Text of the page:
Mr Carsten, in 2013 Oliver Samwer of Rocket Internet posited that (in the long run) 80% of offline retailers would not survive. (etailment). What is your view on this?
This question requires quite a precise answer, I believe. Specific industry characteristics play just as key a role as both changing market conditions and the individual ways in which companies are coping with the digitization of business processes. For example, the fashion industry is a segment in which emotive factors take center stage. The way these products feel against our skin, the haptics and the choice of material – these are the factors which ensure that consumers return time and again to make purchases in physical stores. One thing, however, is for sure: the rising online competition will continue to increase their market shares, because the quality of online shopping experiences is being improved continuously. Retailers which offer the best omnichannel experience can get ahead of the game in this respect.
It seems that the younger generation do not account for an overwhelming proportion of online shoppers on the German fashion market, with middle-aged and older German consumers shopping online for clothes just as frequently. The proportion of women who shop online is higher than that of men. What are your experiences of the sociodemographic profile of your online customers? Do they exhibit varying behavioral patterns?
As a designer of women’s clothing, the Betty Barclay Group targets an exclusively female clientele. Our broad brand portfolio covers the entire age spectrum and nearly all clothing needs. The interesting thing here is that even the more mature customers increasingly use their smartphones for shopping, meaning that mobile use is no longer the sole preserve of younger target groups. For us, this means that we must guarantee a seamless multichannel shopping experience in all aspects.
In your opinion, what are the differences between European countries? Or is Europe unified in terms of its online market?
Our experience from the five different countries in which we operate our online shop definitely reveals country-specific consumer behavior. For example, French women tend to return products much less frequently. This can above all be attributed to the fact that prepayment is France’s most popular payment method.
From your perspective, what are the crucial elements behind successful online operations in the fashion industry?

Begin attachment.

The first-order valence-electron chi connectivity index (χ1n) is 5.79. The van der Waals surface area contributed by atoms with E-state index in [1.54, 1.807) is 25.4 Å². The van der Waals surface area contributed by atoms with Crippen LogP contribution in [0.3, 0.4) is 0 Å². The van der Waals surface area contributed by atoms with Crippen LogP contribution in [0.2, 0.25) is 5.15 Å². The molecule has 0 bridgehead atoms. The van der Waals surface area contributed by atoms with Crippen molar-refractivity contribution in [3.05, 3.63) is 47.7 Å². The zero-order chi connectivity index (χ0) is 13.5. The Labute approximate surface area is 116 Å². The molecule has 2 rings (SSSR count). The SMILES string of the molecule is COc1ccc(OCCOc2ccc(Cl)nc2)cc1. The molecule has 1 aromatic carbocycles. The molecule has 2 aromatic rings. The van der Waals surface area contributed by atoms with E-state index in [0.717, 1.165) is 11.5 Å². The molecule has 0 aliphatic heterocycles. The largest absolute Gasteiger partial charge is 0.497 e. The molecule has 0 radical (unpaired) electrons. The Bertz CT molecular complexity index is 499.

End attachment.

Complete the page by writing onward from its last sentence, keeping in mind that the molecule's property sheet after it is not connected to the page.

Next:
More than ever, the focus must be on the product. Any downsides in comparison with physical stores – for example, the lack of haptic experience – must be offset by exceptional product images. It is about ensuring that consumers are drawn towards special features and details of the product. Furthermore, appealing on an emotional level to specific customer target groups to encourage spontaneous purchases and to create a bond between the consumer and the shop over the long term is a critical factor for success. However, technological aspects must be taken into consideration as well: successful online shops must be both fast and secure in order to meet the increasingly exacting demands of consumers.
The media has been discussing the phenomenon of “shopping bulimia” in recent times. This apparently involves consumers buying huge quantities of products online before sending the products back straight away. Have you come across this particular consumer trend before? If so, would you be able to expand on this subject slightly? But if not, then what do you make of this phenomenon?
We can count ourselves lucky that we have a particularly loyal customer base for our online shop, meaning that we practically never observe this trend in our operations.
And to finish, a more personal question, if you don’t mind: could you tell us what types of clothing you prefer to buy online and which you would prefer to buy in physical stores?
I would typically look to buy shirts in store. I really appreciate the competent assistance and advice you can get from store employees.
Thank you for your time!